ry your best to avoid employee collisions and conflicts by being clear about who does what and why. People like to know what they are responsible for and the overall leader is in the best position to establish everyone’s lanes.
Match decision making to responsibilities.
Are the roles you’ve put in place really designed to succeed? As an employee, do you have all of the tools you need to accomplish your goals? A lot of time can be spent on discussing fairness. A good way to avoid those conflicts is to take the time to match decision making authorities with the responsibilities you have set for the team members. If there is a mismatch, you will have conflict and underperformance by design. Avoid that by thinking through what you want out of the role.
Seek to increase collaboration while clarifying boundaries.
You need to set boundaries so you don’t allow pushing and shoving over turf. Everyone likes to have a clear definition of their territory but day to day life isn’t so simple. Most business problems require a team effort to resolve. And, you probably can’t afford to give everyone on your team their own complete staff. So, make sure that collaboration is seen as a key aspect of your culture. Everyone must be able to work and play well with others in order to build a successful enterprise. Start setting that expectation from the beginning.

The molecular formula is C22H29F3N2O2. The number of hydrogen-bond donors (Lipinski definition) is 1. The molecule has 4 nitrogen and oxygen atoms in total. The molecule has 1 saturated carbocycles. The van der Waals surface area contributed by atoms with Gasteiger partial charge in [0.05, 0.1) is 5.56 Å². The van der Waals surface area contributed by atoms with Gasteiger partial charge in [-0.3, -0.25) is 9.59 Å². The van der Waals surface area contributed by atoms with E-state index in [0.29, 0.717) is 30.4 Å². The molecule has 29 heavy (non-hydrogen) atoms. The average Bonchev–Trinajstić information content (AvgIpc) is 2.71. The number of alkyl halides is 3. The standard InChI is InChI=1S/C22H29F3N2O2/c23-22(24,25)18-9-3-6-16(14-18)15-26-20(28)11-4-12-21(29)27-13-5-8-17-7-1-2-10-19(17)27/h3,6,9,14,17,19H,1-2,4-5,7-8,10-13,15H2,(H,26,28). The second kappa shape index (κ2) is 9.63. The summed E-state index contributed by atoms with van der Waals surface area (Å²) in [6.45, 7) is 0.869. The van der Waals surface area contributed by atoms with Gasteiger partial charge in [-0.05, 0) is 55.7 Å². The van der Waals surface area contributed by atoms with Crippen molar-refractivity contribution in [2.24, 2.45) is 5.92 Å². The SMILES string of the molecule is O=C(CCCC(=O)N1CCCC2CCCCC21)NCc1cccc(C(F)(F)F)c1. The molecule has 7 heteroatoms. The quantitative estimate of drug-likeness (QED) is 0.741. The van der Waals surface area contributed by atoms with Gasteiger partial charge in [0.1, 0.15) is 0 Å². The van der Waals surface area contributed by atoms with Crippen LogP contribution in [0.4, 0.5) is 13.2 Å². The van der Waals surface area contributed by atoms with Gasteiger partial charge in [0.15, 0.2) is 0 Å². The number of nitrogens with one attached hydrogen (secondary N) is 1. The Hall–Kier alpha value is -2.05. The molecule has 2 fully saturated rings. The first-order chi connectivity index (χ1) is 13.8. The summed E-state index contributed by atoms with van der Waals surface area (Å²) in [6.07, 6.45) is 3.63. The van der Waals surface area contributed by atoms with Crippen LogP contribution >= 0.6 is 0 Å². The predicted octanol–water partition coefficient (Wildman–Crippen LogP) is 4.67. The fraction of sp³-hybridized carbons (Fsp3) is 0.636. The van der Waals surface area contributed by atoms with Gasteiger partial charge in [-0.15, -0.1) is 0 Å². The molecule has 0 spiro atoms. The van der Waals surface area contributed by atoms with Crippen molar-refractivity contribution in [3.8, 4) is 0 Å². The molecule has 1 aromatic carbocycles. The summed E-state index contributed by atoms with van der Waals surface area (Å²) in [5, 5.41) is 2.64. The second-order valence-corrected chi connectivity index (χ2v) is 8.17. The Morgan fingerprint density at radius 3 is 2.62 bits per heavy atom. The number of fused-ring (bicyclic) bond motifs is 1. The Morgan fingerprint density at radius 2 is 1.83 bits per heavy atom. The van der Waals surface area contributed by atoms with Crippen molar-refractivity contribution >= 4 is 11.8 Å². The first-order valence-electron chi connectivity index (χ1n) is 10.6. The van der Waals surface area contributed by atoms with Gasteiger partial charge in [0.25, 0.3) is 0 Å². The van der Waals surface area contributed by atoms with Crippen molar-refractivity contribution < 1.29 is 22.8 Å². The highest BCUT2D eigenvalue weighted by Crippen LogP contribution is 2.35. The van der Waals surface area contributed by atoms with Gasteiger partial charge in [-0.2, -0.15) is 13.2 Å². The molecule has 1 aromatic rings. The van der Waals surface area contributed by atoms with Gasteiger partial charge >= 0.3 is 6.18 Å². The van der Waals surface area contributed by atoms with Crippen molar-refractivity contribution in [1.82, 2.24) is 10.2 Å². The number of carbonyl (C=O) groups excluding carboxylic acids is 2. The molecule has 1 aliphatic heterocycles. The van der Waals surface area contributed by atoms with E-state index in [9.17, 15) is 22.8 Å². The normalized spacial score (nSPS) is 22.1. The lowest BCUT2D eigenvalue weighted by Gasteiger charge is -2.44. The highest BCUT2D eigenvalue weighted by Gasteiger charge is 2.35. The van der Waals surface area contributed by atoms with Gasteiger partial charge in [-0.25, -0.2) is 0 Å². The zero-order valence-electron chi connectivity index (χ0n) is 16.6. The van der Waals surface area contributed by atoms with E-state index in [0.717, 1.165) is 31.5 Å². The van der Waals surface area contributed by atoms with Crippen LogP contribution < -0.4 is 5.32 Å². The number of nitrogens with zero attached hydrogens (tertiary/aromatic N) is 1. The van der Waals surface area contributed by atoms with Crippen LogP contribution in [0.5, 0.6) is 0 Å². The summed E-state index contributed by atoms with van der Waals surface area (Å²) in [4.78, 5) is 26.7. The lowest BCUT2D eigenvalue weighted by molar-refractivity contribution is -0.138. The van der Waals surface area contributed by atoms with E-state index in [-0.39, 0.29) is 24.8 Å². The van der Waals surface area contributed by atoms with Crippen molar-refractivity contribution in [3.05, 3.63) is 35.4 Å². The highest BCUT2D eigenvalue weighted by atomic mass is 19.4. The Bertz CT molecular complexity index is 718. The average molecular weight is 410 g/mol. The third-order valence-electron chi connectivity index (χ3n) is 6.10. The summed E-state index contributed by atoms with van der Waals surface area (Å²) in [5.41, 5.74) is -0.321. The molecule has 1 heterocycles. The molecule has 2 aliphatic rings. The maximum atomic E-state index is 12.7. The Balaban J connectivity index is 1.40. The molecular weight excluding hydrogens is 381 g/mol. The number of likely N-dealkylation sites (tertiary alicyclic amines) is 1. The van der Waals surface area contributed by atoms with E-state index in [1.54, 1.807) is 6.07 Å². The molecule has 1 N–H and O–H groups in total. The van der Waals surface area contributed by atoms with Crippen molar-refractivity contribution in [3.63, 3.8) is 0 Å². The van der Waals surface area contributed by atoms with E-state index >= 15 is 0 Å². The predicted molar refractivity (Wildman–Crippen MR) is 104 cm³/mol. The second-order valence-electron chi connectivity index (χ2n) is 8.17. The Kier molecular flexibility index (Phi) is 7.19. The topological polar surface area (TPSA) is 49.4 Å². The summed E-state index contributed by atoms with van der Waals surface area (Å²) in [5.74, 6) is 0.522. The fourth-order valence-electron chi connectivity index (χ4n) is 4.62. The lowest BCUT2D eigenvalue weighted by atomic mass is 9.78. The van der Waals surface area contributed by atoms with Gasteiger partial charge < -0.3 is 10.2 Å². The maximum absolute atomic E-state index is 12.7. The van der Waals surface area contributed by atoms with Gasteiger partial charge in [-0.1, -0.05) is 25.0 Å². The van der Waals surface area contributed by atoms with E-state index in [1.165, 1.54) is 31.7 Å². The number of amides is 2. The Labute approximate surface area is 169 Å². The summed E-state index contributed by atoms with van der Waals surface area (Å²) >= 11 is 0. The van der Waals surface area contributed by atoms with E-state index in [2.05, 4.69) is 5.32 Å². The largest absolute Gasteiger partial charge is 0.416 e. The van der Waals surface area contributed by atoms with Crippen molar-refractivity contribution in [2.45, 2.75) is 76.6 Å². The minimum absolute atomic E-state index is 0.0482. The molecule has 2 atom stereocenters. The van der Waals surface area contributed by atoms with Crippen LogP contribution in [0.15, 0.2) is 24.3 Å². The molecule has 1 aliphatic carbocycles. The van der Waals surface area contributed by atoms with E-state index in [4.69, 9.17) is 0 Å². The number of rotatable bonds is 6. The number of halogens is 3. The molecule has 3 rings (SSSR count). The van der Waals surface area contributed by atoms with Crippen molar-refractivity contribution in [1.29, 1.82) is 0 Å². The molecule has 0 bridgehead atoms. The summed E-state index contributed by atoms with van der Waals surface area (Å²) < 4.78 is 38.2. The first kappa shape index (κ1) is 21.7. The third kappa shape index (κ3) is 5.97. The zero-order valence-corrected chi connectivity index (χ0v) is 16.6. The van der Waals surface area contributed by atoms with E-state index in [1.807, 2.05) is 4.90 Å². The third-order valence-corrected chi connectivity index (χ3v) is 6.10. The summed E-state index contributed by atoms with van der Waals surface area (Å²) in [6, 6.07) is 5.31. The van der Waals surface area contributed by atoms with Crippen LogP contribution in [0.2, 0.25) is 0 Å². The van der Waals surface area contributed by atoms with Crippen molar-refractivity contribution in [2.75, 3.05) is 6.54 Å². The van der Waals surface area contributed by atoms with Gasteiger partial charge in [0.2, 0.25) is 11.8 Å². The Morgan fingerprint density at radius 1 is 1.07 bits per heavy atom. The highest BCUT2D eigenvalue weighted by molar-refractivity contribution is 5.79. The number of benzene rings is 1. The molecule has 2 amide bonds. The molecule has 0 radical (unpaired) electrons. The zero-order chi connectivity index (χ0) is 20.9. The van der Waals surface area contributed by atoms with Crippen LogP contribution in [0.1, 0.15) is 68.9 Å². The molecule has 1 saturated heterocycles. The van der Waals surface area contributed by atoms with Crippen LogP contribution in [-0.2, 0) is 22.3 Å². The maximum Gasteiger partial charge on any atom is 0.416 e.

Provide a forum for disagreements.
Collaboration isn’t always easy because people are, well, people. They will disagree and you absolutely want that. But you also want the matters to be resolved in a civil way so that there isn’t any long term aftershock that creates a drag on performance. Incorporate the positive aspects of disagreements into your environment but provide a means of resolving them through stand sessions like meetings. Weekly staff sessions or dedicated forums are equally effective.